The Persistence of the Victorian Prison: Alteration, Inhabitation, Obsolescence, and Affirmative Design

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Abstract

Prior scholarship tracing the origins and architecture of prisons has tended to focus on how and why prisons are built—what they are intended to achieve and their construction as an expression of the punitive philosophies of their age. It does not consider how prisons persist as time passes, perhaps beyond their anticipated operational life span, and into “obsolescence.” Focusing on the archetypal Victorian prison, and considering the alteration and inhabitation of such prisons through time, this article critically reinterprets notions of obsolescence in the built environment and explores an enduring cultural attachment to a particular and arguably archaic material manifestation of punishment.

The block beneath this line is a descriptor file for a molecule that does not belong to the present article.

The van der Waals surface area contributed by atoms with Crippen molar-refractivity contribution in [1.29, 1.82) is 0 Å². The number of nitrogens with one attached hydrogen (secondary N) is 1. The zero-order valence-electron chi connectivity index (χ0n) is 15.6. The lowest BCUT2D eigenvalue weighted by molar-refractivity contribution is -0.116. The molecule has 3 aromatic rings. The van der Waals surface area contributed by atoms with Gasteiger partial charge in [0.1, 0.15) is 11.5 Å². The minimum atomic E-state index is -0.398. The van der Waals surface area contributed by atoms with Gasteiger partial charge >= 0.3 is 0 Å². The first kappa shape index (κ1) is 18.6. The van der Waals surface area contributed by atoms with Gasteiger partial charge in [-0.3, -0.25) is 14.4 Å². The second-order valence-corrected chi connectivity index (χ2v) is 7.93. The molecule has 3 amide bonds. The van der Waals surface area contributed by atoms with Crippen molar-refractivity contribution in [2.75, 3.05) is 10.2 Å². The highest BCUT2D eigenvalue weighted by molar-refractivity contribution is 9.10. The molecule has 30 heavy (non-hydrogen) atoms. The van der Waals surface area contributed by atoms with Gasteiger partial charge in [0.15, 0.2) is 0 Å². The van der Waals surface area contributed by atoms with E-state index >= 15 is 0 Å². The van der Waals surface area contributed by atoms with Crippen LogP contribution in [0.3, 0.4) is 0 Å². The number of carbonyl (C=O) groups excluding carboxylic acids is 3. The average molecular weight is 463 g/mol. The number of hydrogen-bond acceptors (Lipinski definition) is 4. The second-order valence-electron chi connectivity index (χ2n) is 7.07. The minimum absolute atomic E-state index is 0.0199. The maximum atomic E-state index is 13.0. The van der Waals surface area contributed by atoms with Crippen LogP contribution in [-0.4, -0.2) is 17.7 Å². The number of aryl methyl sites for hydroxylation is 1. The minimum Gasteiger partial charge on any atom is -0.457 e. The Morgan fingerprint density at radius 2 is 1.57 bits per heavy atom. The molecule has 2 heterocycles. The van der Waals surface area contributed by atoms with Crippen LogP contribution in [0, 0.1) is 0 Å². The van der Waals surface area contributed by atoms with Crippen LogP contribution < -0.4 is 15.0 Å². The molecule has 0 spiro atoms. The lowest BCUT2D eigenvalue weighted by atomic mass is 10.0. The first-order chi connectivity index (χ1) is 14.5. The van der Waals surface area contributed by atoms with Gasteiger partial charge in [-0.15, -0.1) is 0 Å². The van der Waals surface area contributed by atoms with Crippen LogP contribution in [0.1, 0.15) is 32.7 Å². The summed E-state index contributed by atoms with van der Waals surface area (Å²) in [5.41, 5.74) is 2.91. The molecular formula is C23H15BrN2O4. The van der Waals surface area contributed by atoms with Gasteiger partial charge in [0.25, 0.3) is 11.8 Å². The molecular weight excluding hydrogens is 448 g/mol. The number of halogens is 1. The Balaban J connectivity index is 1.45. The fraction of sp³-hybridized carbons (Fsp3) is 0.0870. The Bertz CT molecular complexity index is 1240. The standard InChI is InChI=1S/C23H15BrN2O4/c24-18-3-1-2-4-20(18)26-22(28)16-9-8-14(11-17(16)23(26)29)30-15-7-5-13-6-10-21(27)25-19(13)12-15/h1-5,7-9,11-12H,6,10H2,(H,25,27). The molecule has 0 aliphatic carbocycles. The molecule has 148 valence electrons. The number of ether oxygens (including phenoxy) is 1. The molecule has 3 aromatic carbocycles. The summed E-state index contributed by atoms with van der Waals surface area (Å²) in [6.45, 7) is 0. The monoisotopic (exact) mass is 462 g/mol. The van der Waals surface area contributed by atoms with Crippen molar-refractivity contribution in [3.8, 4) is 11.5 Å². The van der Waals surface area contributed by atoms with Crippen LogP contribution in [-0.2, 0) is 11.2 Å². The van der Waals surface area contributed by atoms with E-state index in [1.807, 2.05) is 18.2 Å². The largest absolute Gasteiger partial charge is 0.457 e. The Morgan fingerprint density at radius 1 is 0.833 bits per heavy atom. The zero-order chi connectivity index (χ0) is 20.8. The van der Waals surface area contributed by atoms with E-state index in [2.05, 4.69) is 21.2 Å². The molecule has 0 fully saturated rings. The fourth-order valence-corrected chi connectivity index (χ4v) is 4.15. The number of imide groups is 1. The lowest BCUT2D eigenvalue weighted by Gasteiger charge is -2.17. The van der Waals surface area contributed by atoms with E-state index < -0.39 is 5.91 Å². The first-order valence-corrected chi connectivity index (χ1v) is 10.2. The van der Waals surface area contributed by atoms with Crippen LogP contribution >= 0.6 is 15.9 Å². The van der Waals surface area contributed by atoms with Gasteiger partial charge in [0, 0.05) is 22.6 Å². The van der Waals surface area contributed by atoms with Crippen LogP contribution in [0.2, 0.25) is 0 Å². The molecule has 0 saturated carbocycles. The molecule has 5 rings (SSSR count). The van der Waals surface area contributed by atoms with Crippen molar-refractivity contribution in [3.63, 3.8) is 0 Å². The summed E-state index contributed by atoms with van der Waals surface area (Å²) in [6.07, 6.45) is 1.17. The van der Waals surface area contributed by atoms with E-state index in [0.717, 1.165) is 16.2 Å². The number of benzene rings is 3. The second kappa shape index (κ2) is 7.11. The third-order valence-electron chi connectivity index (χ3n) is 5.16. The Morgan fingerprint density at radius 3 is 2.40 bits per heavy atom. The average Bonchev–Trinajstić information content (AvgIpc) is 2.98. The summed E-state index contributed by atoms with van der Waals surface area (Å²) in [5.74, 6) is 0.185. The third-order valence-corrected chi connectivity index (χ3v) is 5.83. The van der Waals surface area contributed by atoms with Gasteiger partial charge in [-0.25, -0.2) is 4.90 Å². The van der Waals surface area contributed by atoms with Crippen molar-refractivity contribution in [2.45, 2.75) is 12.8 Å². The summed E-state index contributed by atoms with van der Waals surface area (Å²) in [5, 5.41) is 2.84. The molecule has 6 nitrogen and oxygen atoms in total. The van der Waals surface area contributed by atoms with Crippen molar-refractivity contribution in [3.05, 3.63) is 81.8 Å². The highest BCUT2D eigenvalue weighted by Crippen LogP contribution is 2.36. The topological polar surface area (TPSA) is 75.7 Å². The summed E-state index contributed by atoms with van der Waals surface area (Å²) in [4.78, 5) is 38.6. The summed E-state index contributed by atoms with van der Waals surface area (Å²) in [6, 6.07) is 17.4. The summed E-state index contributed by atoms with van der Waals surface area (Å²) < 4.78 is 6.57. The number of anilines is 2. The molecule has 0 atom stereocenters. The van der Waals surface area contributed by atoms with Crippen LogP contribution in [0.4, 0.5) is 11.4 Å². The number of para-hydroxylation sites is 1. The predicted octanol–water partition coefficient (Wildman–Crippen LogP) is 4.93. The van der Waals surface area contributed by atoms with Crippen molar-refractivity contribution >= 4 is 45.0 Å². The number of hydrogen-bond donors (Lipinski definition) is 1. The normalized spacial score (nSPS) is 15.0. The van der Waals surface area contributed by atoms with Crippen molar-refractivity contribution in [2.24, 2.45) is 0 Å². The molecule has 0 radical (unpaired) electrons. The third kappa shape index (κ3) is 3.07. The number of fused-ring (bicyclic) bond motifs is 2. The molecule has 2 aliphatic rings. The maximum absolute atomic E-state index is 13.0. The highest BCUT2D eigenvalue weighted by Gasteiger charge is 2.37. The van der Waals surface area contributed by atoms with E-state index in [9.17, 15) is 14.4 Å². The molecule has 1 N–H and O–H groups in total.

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Moran, D., Houlbrook, M., & Jewkes, Y. (2022). The Persistence of the Victorian Prison: Alteration, Inhabitation, Obsolescence, and Affirmative Design. Space and Culture, 25(3), 364–378. https://doi.org/10.1177/12063312211057036

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